It’s the End of The Gallery as We Know It (and That’s a Shame)

Bob Laramie/Special Collections Research Center, Temple University Libraries, Philadelphia, PA.

Easter Bunny rides the escalator between events during the Easter parade at The Gallery in 1985. | Bob Laramie/Special Collections Research Center, Temple University Libraries, Philadelphia, PA.

THE GALLERY DIDN’T have a Santa this year. It didn’t decorate for Christmas, either. I felt an odd sadness.

When I was a kid, my mom took me downtown every year on Black Friday. We’d stop at her offices at ARA Services, now Aramark, and then explore downtown. We went to the light show at Wanamaker’s, A Christmas Carol at Strawbridge’s and the Enchanted Village at the old Lit Brothers.

But the main attraction for me was The Gallery. I loved it — and not just because I’d usually come home with a new Lego set that day. Read more »

Map Shows Where Long-Demolished Furness Works Once Stood in Center City

Broad Street Station was demolished in 1953 | Photo via Wikimedia Commons

Broad Street Station was demolished in 1953 | Photo via Wikimedia Commons

Sure there are Furness and Furness-influenced buildings scattered throughout the Greater Philadelphia Area (one is for sale; the other, formerly listed for $995,000, is now for rent right here in Philly), but a good chunk of his Center City oeuvres (some of which were touted as one of his best) were torn down long ago.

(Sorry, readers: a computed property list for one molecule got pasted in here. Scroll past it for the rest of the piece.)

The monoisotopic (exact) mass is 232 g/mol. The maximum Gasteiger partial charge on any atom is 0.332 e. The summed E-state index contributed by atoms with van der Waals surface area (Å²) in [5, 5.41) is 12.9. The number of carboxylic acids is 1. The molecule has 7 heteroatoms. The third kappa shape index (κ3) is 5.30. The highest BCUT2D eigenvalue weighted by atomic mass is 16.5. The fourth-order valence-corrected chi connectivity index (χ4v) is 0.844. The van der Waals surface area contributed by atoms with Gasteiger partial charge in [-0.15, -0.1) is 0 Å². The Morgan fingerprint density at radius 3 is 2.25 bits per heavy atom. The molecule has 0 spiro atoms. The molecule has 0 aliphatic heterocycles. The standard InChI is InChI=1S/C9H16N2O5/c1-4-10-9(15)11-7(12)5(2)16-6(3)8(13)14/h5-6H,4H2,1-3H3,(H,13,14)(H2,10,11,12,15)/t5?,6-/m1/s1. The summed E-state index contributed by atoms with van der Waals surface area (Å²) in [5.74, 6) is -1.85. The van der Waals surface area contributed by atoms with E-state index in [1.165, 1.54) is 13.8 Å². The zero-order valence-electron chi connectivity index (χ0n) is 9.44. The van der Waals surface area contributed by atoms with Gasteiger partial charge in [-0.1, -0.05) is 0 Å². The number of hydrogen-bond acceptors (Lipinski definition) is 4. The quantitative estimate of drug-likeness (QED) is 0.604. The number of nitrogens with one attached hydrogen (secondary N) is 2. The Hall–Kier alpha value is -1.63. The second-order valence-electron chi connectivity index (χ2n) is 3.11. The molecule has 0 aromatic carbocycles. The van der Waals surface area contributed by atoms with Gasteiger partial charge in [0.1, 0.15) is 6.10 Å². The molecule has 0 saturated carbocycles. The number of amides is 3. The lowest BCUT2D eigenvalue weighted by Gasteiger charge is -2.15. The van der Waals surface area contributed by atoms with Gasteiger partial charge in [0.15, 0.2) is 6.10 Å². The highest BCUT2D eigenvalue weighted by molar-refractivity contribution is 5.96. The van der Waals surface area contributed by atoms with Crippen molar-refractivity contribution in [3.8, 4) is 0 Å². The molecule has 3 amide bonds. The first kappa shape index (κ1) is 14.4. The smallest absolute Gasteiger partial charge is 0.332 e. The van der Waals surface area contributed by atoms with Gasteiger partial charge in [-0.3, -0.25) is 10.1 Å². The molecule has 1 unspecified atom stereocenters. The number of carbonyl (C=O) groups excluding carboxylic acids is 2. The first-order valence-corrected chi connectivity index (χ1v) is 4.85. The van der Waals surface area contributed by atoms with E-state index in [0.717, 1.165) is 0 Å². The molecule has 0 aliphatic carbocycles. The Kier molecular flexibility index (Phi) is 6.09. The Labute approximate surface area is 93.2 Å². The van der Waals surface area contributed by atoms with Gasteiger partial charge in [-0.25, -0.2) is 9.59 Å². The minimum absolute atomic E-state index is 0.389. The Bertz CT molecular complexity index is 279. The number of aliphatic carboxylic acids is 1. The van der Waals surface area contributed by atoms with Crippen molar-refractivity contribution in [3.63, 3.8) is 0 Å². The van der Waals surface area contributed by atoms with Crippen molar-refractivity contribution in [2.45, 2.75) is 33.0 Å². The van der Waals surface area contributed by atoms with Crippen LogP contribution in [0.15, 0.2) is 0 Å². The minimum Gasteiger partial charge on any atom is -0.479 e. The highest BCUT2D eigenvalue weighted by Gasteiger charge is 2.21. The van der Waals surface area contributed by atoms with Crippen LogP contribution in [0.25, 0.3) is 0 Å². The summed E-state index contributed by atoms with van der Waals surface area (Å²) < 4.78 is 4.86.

Fortunately, Curbed Philly has put together a map of ten Furness works that once stood in the area, as well as images and informational tidbits on the constructions. Check it out, and let us know if there’s one you would have kept up (No. 4 and 8 would have definitely been preserved under our watch).

The Frank Furness You’ll Never See in Center City [Curbed Philly]

Council Committee Approves Digital Ads

A rendering of a digital display on South Broad Street

A rendering of a digital display on South Broad Street

Center City is one step closer to looking like Times Square.

A City Council Committee on Tuesday unanimously approved a bill that will allow “urban experiential displays” — 3D digital billboards — to be built at a few select locations in Philadelphia’s downtown district.

KYW reports that the bill was supported by Thadeus Bartkowski, founder of Catalyst Outdoors, which wants to build three of the digital displays — 30 to 50 feet in height — at three locations in Center City.

Bartkowski says, “It’s about creating a multi-faceted communication platform, that’s able to add vibrancy in unique commercial corridors.”

Bartkowski proposes three locations — outside the Convention Center, across from the Reading Terminal Market, and on the facade of the Bellevue Hotel garage on South Broad Street.

He says 70-percent of the content displayed would be ads, the rest would be PSAs and other material — including promotions for local non-profits: “What’s trying to be created here is a pedestrian-viewer experience, not just a simple single form of technology.”

Read more »

SEPTA’s Got Big Plans for Underground Concourse

South Broad Concourse, Under Construction

South Broad concourse, under construction. Photo | Dan McQuade

 

Three and a half miles of concourses run under the streets of Center City Philadelphia. One can walk from 8th and Market all the way to the Comcast Center. One can then go from there to 12th and Locust. Walking underground can actually save time in many instances: There are no distractions, as swaths of the concourse are devoid of anyone but people rushing through, maintenance workers, loiterers and the occasional skateboarder and/or pot smoker.